Patients and methods
The study group of 126 SCD patients comprised 14 Egyptians, 9 Syrians, 10 Jordanians and 93 Saudis. Some of the Egyptians, Syrians and Jordanians were living in Riyadh, while others were living in their own countries, from where buffy coats were received. The Saudis were from three areas of Saudi Arabia where the sickle-cell gene has been reported at a high frequency, these being eastern (22 patients), south-western (67) and north-western (4) regions...

Buffy coat was used to extract DNA [18]. Portions of DNA were first subjected to polymerase chain reaction (PCR) amplification, and the PCR product was restricted using Ava II, HindIII, HincII, Hpa I and Xmn I, following the procedure published earlier [19,20]. The presence or absence of each site (shown in Figure 1) was identified, based on the size of the fragments produced (Table 1).

"We collaborated with researchers from Egypt, Syrian Arab Republic and Jordan in a study of patients with sickle-cell disease from those countries, and from various parts of Saudi Arabia, in order to investigate the influence of genetics on the clinical presentation of the disease, and to attempt to determine the **origin** of the sickle-cell gene in Arabs. Our results suggest that beta-globin gene haplotypes influence the clinical presentation of sickle-cell disease, and that there are at least two major foci for the origin of the sickle-cell gene, one in the eastern part of Saudi Arabia, and the other in the populations of North Africa and the north-western part of the Arabian peninsula

The Benin haplotype was found in patients with severe disease, either as homozygous or in combination with another haplotype. The majority of Syrians and Jordanians had the Benin haplotype, and severe disease. However, one in three Syrians and one in five Jordanians had a milder disease, and the Saudi-Indian haplotype was identified.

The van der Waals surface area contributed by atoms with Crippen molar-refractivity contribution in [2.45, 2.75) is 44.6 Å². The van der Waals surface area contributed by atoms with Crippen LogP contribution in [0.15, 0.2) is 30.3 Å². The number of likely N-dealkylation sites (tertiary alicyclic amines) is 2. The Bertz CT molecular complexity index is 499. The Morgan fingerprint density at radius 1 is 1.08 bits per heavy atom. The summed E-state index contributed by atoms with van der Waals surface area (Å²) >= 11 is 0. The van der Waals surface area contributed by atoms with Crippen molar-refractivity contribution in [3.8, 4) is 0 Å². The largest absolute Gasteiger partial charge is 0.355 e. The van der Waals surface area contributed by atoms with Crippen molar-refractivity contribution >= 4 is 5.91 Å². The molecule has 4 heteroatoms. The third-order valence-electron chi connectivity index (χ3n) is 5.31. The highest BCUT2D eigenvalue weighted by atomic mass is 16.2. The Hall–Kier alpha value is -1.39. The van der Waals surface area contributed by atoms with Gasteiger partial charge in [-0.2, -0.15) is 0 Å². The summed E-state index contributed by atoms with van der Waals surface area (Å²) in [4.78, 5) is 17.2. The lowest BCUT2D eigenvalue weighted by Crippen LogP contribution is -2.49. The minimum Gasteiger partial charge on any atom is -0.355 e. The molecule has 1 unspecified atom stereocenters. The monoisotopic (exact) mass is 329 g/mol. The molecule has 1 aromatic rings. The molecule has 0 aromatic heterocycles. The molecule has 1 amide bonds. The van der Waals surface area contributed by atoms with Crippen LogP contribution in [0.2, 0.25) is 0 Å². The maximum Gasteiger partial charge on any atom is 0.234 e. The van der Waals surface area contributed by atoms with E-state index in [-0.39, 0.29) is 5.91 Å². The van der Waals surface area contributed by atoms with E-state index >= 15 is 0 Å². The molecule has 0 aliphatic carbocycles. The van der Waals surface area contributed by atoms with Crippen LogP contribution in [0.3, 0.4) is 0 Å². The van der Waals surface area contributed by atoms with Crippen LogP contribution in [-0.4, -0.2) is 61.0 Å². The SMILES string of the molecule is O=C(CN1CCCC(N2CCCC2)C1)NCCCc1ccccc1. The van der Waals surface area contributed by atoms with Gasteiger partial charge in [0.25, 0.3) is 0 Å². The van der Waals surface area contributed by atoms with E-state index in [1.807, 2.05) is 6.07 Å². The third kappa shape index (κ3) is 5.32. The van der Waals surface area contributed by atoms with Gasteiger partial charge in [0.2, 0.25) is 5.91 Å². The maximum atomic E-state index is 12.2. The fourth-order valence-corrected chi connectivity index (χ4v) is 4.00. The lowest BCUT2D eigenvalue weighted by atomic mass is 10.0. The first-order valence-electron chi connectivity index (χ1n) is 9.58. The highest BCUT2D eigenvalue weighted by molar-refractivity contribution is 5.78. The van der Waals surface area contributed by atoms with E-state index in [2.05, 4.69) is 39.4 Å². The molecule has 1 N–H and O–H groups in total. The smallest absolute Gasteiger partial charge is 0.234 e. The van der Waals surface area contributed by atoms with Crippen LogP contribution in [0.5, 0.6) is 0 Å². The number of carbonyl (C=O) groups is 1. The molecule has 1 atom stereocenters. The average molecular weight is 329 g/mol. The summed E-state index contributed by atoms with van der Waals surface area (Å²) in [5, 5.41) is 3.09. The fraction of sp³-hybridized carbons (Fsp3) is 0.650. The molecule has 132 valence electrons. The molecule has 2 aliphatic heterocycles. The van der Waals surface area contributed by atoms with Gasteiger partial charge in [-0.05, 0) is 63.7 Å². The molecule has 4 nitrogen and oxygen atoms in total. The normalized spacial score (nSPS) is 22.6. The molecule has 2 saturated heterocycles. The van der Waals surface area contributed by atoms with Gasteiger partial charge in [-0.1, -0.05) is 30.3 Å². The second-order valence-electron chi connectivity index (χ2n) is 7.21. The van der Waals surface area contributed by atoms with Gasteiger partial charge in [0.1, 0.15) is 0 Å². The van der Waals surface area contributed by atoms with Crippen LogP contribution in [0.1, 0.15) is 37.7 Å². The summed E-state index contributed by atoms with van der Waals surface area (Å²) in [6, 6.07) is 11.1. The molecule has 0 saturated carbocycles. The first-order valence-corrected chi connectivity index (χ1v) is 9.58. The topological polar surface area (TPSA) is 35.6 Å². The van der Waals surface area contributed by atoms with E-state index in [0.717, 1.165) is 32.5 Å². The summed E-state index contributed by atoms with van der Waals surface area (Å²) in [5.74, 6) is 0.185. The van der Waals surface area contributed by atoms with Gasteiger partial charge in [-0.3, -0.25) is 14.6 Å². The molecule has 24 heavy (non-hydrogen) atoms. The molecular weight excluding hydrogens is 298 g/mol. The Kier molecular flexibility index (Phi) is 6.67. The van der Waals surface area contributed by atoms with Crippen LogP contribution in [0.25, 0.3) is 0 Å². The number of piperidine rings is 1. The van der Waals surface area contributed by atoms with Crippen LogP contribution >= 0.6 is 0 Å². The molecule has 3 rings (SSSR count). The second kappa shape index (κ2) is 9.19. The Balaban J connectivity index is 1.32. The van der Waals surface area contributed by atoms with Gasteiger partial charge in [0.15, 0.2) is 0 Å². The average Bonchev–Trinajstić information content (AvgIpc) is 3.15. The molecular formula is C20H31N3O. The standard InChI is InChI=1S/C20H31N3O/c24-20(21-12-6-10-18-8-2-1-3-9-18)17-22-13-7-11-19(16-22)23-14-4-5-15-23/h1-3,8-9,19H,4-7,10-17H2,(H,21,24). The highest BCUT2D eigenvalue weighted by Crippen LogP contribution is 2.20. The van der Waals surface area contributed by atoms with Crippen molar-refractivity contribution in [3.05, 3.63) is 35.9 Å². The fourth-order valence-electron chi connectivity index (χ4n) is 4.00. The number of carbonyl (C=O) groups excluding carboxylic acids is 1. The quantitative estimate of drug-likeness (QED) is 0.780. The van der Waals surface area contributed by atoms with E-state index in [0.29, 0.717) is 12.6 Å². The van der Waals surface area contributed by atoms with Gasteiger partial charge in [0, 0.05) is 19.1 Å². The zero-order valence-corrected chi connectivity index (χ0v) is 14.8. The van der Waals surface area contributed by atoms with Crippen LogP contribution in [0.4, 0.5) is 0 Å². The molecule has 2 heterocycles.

All Saudi patients from south-western and north-western areas, where the disease is generally severe, had the Benin haplotype in the homozygous or heterozygous state. Of the Saudi patients from the eastern area, where a mild form of SCD exists, only 9% had the Benin haplotype. The remainder had the Saudi-Indian haplotype, either in its homozygous or heterozygous state

Restriction endonuclease restriction sites have provided a useful insight into the normal polymorphic variations in the DNA surrounding various gene loci, where a combination of two or more polymorphic sites has led to the identification of specific haplotype patterns [13,14]. This has been of significance in the study of the regions surrounding the b-globin gene (i.e. the b-globin gene cluster), where several polymorphic sites have been identified, and population differences have been found on analysis of the haplotype pattern [9]. An interesting observation is that the sickle-cell mutation has occurred on chromosomes carrying different polymorphic sites and different b-globin gene haplotypes, and this seems to play a role in the clinical expression of SCD [9].

We compared the haplotype pattern of SCD patients from different Arabic-speaking countries. Benin haplotype was the major haplotype in all countries with a severe presentation of SCD and it was present in both the homozygous and heterozygous state. This was true for those SCD patients from south-western and north-western areas of Saudi Arabia, and for those from Egypt, Jordan and Syrian Arab Republic. On the other hand, patients from the eastern part of Saudi Arabia, who present with a significantly milder clinical picture, carried the Saudi-Indian b-globin gene haplotype either in its homozygous or heterozygous state."